How do I update CSS styles on my website?
If you have high in-house technical skills, access two files to have a dramatic impact on your website without additional development from ePublishing.
- One is the CSS (Cascading Style Sheets), which is hosted in the Media Manager. Look for a file called yourdomainname.css.
This article covers how to update the first of the two: CSS. Only advanced users should update the CSS on their websites. If you have questions, please contact your ePublishing solutions manager.
1. Access your Media Manager under Editorial.
2. In the top-level Media folder, click on yourdomainname.css. Advanced users only please.
Replace "yourdomainname" with your domain name. Do NOT change the file name.
Note: If you make a change to this file that results in needing to submit a support ticket to ePublishing, the time spent researching and fixing the problem will be considered billable.
We recommend testing any changes on your staging site.
2.1. If you don't see the file, add it.
The templates only use this file if it exists in the Media Manager.
3. Add any CSS references you want to use on your website. This CSS file will be the last loaded on every page, so it will overwrite any existing website styles.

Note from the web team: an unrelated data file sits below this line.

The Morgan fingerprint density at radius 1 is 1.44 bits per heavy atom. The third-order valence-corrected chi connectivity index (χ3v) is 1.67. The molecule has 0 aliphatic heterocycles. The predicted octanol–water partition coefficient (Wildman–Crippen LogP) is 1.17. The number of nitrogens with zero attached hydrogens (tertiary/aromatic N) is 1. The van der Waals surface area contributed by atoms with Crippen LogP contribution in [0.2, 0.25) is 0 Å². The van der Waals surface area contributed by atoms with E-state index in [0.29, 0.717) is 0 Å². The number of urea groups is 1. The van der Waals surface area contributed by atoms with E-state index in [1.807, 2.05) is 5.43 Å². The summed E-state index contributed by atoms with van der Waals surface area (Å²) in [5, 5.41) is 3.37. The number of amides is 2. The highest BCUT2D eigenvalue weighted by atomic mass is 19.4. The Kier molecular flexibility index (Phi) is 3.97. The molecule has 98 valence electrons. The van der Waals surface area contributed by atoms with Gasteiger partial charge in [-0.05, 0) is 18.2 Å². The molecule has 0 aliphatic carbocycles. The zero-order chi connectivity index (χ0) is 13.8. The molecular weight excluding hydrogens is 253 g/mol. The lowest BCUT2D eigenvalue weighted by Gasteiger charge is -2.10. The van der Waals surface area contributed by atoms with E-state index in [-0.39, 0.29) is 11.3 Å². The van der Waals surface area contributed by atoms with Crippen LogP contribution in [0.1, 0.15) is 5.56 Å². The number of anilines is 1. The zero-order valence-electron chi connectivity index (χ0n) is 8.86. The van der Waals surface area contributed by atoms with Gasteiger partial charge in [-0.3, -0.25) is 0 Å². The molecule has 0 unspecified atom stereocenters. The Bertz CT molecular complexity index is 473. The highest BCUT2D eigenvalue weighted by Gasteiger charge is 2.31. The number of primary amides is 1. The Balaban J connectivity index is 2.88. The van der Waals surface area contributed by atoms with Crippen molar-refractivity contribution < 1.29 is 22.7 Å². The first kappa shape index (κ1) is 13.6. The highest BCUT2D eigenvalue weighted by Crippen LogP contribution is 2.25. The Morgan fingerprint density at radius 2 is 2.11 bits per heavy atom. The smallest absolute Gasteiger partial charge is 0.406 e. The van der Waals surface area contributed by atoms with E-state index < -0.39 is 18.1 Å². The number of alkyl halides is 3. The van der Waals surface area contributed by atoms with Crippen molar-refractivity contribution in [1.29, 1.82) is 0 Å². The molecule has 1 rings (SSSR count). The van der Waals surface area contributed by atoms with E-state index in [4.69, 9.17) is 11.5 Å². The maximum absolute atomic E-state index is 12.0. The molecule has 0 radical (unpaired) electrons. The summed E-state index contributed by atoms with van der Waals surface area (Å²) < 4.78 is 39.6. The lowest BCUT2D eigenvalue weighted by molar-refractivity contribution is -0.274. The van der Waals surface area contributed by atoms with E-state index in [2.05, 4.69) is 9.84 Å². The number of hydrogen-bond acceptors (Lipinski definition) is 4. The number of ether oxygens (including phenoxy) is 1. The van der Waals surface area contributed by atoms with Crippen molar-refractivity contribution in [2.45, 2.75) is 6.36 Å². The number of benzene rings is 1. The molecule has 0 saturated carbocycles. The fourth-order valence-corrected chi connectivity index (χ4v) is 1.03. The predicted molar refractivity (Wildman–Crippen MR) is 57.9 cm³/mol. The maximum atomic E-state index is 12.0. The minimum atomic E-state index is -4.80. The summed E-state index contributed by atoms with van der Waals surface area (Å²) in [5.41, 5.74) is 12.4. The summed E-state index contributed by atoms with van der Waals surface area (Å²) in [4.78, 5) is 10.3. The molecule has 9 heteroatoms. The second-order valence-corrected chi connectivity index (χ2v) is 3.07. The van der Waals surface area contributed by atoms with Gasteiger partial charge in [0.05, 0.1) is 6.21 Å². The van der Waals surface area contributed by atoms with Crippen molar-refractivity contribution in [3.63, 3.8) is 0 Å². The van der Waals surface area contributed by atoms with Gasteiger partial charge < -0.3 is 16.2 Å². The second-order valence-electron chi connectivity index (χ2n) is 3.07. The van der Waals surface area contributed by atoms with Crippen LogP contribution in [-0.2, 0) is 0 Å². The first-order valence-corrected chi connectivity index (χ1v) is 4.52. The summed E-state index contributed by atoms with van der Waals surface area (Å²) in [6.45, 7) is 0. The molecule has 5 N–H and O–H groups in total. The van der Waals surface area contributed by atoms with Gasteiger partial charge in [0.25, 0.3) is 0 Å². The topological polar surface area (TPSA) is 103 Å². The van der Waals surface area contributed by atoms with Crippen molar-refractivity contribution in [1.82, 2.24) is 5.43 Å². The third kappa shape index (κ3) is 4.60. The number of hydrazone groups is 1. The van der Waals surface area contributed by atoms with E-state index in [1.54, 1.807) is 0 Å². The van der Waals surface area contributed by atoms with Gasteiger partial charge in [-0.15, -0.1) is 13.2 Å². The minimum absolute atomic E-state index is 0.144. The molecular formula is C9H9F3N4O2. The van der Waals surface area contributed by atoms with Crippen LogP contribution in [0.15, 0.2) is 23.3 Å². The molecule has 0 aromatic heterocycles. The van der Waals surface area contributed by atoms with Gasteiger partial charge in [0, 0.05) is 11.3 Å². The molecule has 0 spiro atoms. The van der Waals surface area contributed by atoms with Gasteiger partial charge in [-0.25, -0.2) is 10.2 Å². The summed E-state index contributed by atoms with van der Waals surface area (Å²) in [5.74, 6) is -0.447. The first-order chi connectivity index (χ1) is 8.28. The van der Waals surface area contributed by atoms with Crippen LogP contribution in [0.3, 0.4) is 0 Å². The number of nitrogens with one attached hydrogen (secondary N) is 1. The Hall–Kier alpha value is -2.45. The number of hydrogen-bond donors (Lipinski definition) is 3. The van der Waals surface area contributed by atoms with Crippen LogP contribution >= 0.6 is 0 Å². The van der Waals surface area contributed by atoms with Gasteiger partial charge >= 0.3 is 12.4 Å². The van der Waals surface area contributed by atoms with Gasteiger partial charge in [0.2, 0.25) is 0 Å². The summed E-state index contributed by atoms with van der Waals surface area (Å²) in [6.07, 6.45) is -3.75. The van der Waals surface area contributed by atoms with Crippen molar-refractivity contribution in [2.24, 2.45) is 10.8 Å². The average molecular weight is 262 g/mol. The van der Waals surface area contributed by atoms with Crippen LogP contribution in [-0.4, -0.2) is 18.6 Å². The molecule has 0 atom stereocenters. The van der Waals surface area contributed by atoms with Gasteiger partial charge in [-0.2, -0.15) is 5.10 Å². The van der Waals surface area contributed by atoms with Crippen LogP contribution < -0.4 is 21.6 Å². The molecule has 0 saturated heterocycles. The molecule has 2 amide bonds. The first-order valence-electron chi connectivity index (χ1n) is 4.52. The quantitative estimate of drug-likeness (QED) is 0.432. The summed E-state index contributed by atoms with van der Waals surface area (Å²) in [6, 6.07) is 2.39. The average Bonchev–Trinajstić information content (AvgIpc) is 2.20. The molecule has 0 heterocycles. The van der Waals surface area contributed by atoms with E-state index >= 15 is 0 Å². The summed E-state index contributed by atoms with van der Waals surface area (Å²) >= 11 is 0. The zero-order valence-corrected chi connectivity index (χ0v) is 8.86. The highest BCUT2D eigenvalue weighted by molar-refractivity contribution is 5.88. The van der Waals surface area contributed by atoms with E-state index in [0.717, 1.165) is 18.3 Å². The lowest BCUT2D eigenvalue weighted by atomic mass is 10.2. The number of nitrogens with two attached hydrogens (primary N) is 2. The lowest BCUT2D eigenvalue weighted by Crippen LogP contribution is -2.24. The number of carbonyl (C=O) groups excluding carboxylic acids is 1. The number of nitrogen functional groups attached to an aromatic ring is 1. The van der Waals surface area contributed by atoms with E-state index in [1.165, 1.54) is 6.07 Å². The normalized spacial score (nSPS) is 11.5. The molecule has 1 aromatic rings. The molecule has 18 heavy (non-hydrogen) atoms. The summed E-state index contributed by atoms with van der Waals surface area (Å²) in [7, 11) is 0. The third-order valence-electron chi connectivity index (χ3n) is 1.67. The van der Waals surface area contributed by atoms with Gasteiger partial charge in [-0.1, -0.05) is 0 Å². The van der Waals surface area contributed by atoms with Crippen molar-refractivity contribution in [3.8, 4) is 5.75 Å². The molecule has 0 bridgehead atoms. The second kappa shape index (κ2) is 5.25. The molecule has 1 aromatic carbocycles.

In order to make sure any styles you add do not collide with existing site styles, or future updates, we have a few guidelines.
- Use a class name with the prefix "client-". E.g. <div class="client-custom-sidebar">
- Do not style epub prefixed components. These may be updated. E.g. <div class="epub-image-with-caption">
- Do not style elements without a class name. E.g. <figure>
- Do not style content outside of WYSIWYG content.
Caution: Only use these files to make enhancements to Editorial Content Zones, or other WYSIWYG editor controlled content. Styles directly affecting your core template can collide with our core code, these changes should be submitted as change requests. Our core code is always improving, we cannot gaurantee any conflicting code managed by you would not be negatively affected; fixing such code would be considered billable.